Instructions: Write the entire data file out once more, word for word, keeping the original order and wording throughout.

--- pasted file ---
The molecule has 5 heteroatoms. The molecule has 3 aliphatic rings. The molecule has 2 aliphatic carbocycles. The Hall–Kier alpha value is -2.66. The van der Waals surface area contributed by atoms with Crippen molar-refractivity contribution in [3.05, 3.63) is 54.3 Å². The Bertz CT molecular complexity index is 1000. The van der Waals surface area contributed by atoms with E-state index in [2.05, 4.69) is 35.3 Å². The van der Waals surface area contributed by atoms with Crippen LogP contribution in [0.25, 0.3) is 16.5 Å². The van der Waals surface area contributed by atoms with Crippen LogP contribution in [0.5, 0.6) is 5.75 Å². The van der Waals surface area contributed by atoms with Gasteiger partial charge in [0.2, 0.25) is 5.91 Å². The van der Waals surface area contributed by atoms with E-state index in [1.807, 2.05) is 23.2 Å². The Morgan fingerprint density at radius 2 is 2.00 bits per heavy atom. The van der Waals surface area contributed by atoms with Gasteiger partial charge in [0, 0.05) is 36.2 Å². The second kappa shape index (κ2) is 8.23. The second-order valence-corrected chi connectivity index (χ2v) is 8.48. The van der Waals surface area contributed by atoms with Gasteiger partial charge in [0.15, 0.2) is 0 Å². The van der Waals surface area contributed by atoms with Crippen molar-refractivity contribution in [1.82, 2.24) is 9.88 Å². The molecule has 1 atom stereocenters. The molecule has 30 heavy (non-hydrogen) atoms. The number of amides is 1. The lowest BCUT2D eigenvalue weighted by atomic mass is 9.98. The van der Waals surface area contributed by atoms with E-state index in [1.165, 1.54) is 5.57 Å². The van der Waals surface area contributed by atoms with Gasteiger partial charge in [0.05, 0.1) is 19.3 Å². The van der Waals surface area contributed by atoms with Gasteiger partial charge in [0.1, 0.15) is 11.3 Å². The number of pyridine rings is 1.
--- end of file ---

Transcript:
The molecule has 5 heteroatoms. The molecule has 3 aliphatic rings. The molecule has 2 aliphatic carbocycles. The Hall–Kier alpha value is -2.66. The van der Waals surface area contributed by atoms with Crippen molar-refractivity contribution in [3.05, 3.63) is 54.3 Å². The Bertz CT molecular complexity index is 1000. The van der Waals surface area contributed by atoms with E-state index in [2.05, 4.69) is 35.3 Å². The van der Waals surface area contributed by atoms with Crippen LogP contribution in [0.25, 0.3) is 16.5 Å². The van der Waals surface area contributed by atoms with Crippen LogP contribution in [0.5, 0.6) is 5.75 Å². The van der Waals surface area contributed by atoms with Gasteiger partial charge in [0.2, 0.25) is 5.91 Å². The van der Waals surface area contributed by atoms with E-state index in [1.807, 2.05) is 23.2 Å². The Morgan fingerprint density at radius 2 is 2.00 bits per heavy atom. The van der Waals surface area contributed by atoms with Gasteiger partial charge in [0, 0.05) is 36.2 Å². The second kappa shape index (κ2) is 8.23. The second-order valence-corrected chi connectivity index (χ2v) is 8.48. The van der Waals surface area contributed by atoms with Gasteiger partial charge in [0.15, 0.2) is 0 Å². The van der Waals surface area contributed by atoms with Crippen molar-refractivity contribution in [1.82, 2.24) is 9.88 Å². The molecule has 1 atom stereocenters. The molecule has 30 heavy (non-hydrogen) atoms. The number of amides is 1. The lowest BCUT2D eigenvalue weighted by atomic mass is 9.98. The van der Waals surface area contributed by atoms with E-state index in [1.165, 1.54) is 5.57 Å². The van der Waals surface area contributed by atoms with Gasteiger partial charge in [0.05, 0.1) is 19.3 Å². The van der Waals surface area contributed by atoms with Gasteiger partial charge in [0.1, 0.15) is 11.3 Å². The number of pyridine rings is 1.